The front garden was looking quite nice after all the improvements over the past few years. But I felt improvements could still be made. How would I improve this?
By adding a focal point to the space in front of the garage. The tree-form vitex (left) and Texas Mountain Laurel (right) were not quite enough of a focal point. The vitex blooms once briefly in early spring then goes dormant through the winter months and the evergreen Texas Mountain Laurel doesn't quite fill the gap. The Agave ovatifolia also needed a silvery friend to connect silver foliage from across the yard.
That's where this Bismarck Palm comes in.
Palm trees need a wide planting hole, look at all those rocks that had to be dug out.
Palms are very drought tolerant so check the planting level to make sure it isn't too deep.
We filled in around with a sandy loam top soil mix, watered it in slowly, and mulched to keep the roots cool. Our current brief respite of a few partly cloudy days and somewhat cooler summer will help too.
It holds the light like a catcher's mitt and connects the silvery foliage from around the yard, including the sages on both sides, and numerous smaller plants like gray santolina. Cold tolerant in our zone, it should do well with just a bit of protection in the first few years.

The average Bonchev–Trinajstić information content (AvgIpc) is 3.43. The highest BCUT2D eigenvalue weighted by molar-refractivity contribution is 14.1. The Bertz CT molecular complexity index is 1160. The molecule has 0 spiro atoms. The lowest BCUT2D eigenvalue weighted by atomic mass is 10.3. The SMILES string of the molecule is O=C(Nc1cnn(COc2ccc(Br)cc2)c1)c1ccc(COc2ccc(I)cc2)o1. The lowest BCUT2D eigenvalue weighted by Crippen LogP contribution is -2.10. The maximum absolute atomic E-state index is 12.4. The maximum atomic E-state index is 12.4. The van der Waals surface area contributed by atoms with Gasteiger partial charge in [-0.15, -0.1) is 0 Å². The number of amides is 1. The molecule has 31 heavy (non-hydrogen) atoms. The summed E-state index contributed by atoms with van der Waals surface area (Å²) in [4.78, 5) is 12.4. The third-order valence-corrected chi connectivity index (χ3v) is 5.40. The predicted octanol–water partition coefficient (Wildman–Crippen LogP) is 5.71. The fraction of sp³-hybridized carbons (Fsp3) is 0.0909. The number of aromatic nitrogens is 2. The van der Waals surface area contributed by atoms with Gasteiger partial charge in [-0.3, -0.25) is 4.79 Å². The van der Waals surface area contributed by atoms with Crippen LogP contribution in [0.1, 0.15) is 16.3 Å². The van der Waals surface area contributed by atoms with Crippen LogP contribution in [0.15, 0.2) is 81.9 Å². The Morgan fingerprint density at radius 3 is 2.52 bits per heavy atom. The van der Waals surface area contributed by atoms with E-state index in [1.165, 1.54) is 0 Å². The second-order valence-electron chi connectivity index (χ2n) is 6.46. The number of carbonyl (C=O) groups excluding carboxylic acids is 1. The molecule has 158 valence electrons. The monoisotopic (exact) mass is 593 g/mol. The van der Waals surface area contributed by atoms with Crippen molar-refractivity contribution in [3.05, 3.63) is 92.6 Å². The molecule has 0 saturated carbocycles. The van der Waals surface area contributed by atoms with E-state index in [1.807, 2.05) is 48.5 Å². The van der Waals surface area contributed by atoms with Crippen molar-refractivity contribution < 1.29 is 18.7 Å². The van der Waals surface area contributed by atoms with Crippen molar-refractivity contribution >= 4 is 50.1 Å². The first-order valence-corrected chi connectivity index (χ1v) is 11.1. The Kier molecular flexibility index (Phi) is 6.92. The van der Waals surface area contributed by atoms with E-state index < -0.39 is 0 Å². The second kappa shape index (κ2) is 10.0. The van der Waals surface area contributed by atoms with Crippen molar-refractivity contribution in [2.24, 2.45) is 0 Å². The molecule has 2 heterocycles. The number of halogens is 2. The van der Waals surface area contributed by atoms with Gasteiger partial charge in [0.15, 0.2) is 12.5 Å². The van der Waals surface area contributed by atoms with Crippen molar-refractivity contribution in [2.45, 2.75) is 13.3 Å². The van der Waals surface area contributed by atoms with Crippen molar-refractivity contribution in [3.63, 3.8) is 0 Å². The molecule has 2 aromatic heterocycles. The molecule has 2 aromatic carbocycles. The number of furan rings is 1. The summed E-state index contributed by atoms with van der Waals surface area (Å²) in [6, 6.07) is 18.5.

It also plays well with the palm next door
Shares nicely with the Agave ovatifolia
The patterns and contrast of foliage add interest to the area
There's the focal point, it has plenty of room to spread out and should grow above the roof line within a few years. Palms don't provide a lot of shade so the perennials in the bed below will continue to get sun here too.
The spot in front of the garage now feels like it has a focal point and the silvery plants are better connected. Besides all that, I've always thought a palm tree would look nice there.